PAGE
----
Thoughtful Parenting: Brain development in infants and toddlers

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Why Kids do What They do

  • Thursday, September 5, 2013, 6 p.m. to 7:30 p.m.
  • Soda Creek Elementary School, 639 Park Avenue, Steamboat Springs
  • Not available / Free

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— One of the biggest changes in raising children during the past 25 years is the number of babies in out-of-home child care. That fact has brought about a demand for competent, compassionate, well-educated caregivers. In First Impressions of Routt County's effort to increase the quality of child care, organization officials have found that many young parents in Routt County also are wondering what it takes to be better parents. In our work with Expanding Quality (a class offered at Colorado Mountain College for caregivers of infants and toddlers), the topic that amazes most people is the unit on brain development. Formerly, parents and caregivers with a quiet baby in an infant seat would just leave them be. Why rock the boat? Once they learn what is going on in that little brain, parents take a different approach.

A child is born with more than 100 billion brain cells and will not grow any more. Unused brain cells and connections will wither away. Each brain cell connects with thousands of other brain cells to create the functional architecture of a child’s brain. Most of these connections are formed from stimuli from the outside environment in the first three years of life. That is why we, as parents and caregivers, have to be very careful about what that “outside environment” looks, sounds and feels like.

In the brain, the pathways that become the strongest are the ones that are reinforced most frequently. If a baby sees a smiling happy face when he wakes up and someone comes to him quickly when he cries, he learns to trust that people care about him. Babies who grow up with calm, friendly voices tend to use those sounds, as well, because that is what was reinforced the most and therefore developed the strongest connection.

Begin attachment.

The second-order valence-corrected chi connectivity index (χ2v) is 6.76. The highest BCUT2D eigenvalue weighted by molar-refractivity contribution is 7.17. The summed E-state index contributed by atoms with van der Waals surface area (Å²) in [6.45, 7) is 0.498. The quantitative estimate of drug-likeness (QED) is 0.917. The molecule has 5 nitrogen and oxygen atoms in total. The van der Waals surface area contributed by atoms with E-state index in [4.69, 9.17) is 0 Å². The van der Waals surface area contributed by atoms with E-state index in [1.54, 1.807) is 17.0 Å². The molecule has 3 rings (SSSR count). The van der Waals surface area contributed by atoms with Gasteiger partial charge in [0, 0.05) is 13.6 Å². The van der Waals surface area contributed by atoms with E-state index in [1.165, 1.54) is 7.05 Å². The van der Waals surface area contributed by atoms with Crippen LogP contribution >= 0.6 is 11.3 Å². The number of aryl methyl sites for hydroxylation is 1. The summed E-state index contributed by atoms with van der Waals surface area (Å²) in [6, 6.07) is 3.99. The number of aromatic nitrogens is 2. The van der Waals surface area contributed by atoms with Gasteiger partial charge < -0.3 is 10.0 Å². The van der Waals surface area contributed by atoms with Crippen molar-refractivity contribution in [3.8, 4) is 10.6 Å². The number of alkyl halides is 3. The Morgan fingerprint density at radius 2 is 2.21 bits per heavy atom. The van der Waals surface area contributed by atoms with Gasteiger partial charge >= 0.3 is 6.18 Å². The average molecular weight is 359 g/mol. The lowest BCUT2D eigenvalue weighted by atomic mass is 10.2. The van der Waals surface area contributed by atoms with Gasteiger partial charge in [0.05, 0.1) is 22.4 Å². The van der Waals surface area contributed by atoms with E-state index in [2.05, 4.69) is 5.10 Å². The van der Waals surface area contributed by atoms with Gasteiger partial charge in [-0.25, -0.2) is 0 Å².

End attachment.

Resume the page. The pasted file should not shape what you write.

Although we are learning new things about the brain daily, some things never have changed. What we really know is that the apple doesn’t fall far from the tree. I often tell parents that they need to be the person they want their children to be. To raise a child who is generous, kind and loyal and a child who has courage, integrity and a sense of justice doesn’t happen by accident. They need to see those values and behaviors modeled on a regular basis. The neural pathways developed in those first couple of years will be strongest in areas — including sight, hearing, touch and even smell — that are experienced most frequently.

We have learned that babies and small children have windows of opportunity for learning certain things. The window for vision is strongest from 2 to 4 months old and is the reason doctors will remove a cataract from an infant usually within the first month to optimize vision. We now know that a child easily can learn two languages right from birth. If not from birth, the optimal window for learning a foreign language is 4 to 9 years old. If acquired during that time, the child will be able to speak without an accent and with much less difficulty. Right around puberty, the brain begins to prune itself, getting rid of any of the cells it is not using. If you haven’t strengthened your foreign language or musical connections by then, you lose the capacity to do it at the same level as you could have.

Early parent-child relationships have powerful effects on children’s emotional well-being, their basic coping and problem-solving abilities and their future capacity for relationships. Warm, sensitive and responsive caregiving provides the foundation for healthy brain development and increases the odds for success in school and life.

Kathy Northcutt is the director of Horizons Child and Family Services and has been a First Impressions Council member since 2002.

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